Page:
Some people don’t like them because they cut your view off and can make it quite claustrophobic inside but the difference to your heat loss is quite marked and will keep you cosy. Usually, in the winter there is not much to see out your windows as it’s pitch-black especially here in Scotland where it gets dark at 3 pm. In the winter.
Some people have found that a curtain at the habitation door is good for some additional insulation in that area. Fitting a curtain at the cab area down to the floor will also help keep the place cosy. The cab area is probably where most of the heat goes due to the amount of glass.
For yourself, it’s a good idea to wear some good thermals under your clothes. You will be much more comfortable at slightly lower temperatures and you won’t have to heat the habitation area quite as much.
It’s also a good idea if you use Butane in your motorhome, change over to Propane. Butane stops working at lower temperatures. If you use LPG you will be fine. You can read all about it here.
Take as much cosy bedding as you can. You want high tog duvets or some good quality sleeping bags, or even better, both! Better too warm than too cold in the winter.
Winter driving in a motorhome
Driving a motorhome at any time of year can be a challenge. They are very heavy and can take a lot of stopping. Although the technology in a classic is quite old now I have not found it difficult to stop our motorhome in an emergency.
There are a few things you can do to make sure your motorhome will behave itself in the winter and stay on the road. These include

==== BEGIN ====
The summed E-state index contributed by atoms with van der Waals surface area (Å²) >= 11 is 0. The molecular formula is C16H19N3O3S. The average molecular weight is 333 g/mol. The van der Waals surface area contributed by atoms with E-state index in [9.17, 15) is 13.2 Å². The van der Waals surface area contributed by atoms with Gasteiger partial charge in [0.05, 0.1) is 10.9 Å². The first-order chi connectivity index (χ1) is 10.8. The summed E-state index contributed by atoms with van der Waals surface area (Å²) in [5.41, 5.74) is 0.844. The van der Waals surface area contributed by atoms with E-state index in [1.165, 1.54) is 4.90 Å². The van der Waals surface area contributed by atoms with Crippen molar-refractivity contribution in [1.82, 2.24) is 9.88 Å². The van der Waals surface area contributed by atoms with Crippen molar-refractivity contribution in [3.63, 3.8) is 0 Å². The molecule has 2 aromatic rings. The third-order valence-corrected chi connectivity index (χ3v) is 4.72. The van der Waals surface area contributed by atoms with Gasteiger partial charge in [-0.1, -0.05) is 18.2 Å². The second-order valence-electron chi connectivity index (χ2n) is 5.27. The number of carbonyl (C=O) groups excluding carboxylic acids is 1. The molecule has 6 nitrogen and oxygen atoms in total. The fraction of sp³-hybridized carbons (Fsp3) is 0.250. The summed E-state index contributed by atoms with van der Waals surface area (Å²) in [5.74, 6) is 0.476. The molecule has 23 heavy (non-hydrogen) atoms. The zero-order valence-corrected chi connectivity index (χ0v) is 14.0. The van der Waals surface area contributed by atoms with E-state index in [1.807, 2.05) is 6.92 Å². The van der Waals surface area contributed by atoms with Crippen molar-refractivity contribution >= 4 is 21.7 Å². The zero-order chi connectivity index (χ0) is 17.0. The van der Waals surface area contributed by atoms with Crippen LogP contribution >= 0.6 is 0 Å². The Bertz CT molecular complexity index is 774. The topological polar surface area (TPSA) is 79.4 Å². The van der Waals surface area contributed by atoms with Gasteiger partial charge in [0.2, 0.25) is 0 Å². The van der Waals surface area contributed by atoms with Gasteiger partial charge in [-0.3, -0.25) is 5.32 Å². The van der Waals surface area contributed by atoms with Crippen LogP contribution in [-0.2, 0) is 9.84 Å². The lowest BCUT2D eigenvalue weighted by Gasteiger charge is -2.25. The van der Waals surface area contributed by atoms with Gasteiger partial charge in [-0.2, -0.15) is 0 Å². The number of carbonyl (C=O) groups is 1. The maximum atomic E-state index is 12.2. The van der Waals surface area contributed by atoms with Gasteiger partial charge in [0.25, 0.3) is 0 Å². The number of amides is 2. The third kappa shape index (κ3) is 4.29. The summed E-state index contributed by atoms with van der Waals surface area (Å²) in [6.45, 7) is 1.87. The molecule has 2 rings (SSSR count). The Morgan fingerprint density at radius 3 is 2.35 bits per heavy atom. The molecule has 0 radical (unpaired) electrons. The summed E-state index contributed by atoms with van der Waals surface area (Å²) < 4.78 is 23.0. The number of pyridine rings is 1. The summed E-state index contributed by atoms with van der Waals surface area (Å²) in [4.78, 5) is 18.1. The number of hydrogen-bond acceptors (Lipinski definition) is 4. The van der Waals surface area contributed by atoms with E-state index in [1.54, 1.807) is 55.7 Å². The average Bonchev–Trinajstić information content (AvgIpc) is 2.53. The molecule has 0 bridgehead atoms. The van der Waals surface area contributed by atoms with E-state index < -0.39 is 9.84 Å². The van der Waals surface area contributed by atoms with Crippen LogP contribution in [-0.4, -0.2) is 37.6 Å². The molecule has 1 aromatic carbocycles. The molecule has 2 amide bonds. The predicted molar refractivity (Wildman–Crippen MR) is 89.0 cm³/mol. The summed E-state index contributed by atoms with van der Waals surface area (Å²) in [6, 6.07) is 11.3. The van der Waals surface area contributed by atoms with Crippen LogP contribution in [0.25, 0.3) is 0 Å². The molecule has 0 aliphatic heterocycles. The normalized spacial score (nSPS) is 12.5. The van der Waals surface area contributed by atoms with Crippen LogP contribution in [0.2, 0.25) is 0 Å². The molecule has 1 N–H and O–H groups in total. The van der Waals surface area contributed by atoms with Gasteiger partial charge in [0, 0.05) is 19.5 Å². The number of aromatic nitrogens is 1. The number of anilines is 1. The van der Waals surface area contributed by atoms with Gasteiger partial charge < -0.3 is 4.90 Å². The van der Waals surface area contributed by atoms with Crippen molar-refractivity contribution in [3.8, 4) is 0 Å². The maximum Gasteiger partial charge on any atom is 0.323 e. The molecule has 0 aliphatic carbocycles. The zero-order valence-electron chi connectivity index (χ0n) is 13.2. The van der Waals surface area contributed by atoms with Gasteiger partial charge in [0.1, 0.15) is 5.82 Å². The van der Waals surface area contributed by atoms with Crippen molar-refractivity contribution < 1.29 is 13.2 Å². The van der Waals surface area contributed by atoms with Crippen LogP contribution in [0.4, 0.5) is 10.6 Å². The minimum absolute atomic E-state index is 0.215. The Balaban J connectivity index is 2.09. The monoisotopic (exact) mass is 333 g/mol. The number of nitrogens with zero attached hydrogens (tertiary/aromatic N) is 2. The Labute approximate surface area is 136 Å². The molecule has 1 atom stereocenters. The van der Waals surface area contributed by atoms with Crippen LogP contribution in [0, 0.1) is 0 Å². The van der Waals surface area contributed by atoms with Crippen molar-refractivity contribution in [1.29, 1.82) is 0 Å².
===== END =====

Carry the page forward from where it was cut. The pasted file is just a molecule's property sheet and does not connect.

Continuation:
- Tyre age and pressure
- Make sure the brakes are in good condition
- Keep the windscreen clean
- Drive slow
It is crucial in a motorhome to make sure your tyres are pumped up to the correct pressure. The Tyres on our Hymer are pumped to 60 PSI which is twice the pressure of a car tyre. If they are running on low pressure they could get quite hot and any imperfection could cause them to burst. This is why it’s always a good idea to check the age of the tyres, the pressure of the tyres and the type of tyre. Every motorhome will have a handbook and the recommended tyre pressures will be listed in that. If you don’t have a handbook you can usually look up the information on the internet.
I use all season tyres on the motorhome. These are well suited to the Scottish climate which doesn’t really have too much hot weather and doesn’t get ridiculously cold either.
All season tyres grip quite well in the cold as well as warm weather. They are suitable for taking to most countries in Europe and good for the summer and winter. If you drive on to wet grass they should, in theory, get you off the wet grass and they are not too bad on mud as well.
The best tyres to have in the winter are obviously, winter tyres, These are even better than the all-season tyres and provide a superior grip. A lot of countries in Europe require you to use winter tyres in the winter and summer tyres in the summer so you need to change your tyres over.
I have written a whole other blog about motorhome tyres if you want to know how to check tyres for their age and type. Tyres are crucial to keep you rolling along, worth looking after.
Check it out here.
If you are going off the beaten track you may want to invest in a set of snow chains. These may get you out of trouble. In the UK most roads will be kept clear unless you are in the middle of nowhere. Something to think about. I don’t have a set yet but I am starting to look out for a set.
This is a no-brainer. Always make sure your brakes are well serviced and change the brake fluid every couple of years.
The brake system in your motorhome can be under a lot of stress especially if you are driving in hilly or mountainous regions. When you brake a lot the brakes tend to get very hot so it’s essential that you make sure the brake fluid is changed regularly. This will save you suffering from heart failure when the brake pedal hits the floor and you’re not stopping which can happen on poorly maintained brakes.
In the winter it is essential for me to trust the brakes so I can feel if the grip on the road has changed so I like to have the brakes in the best condition they can be.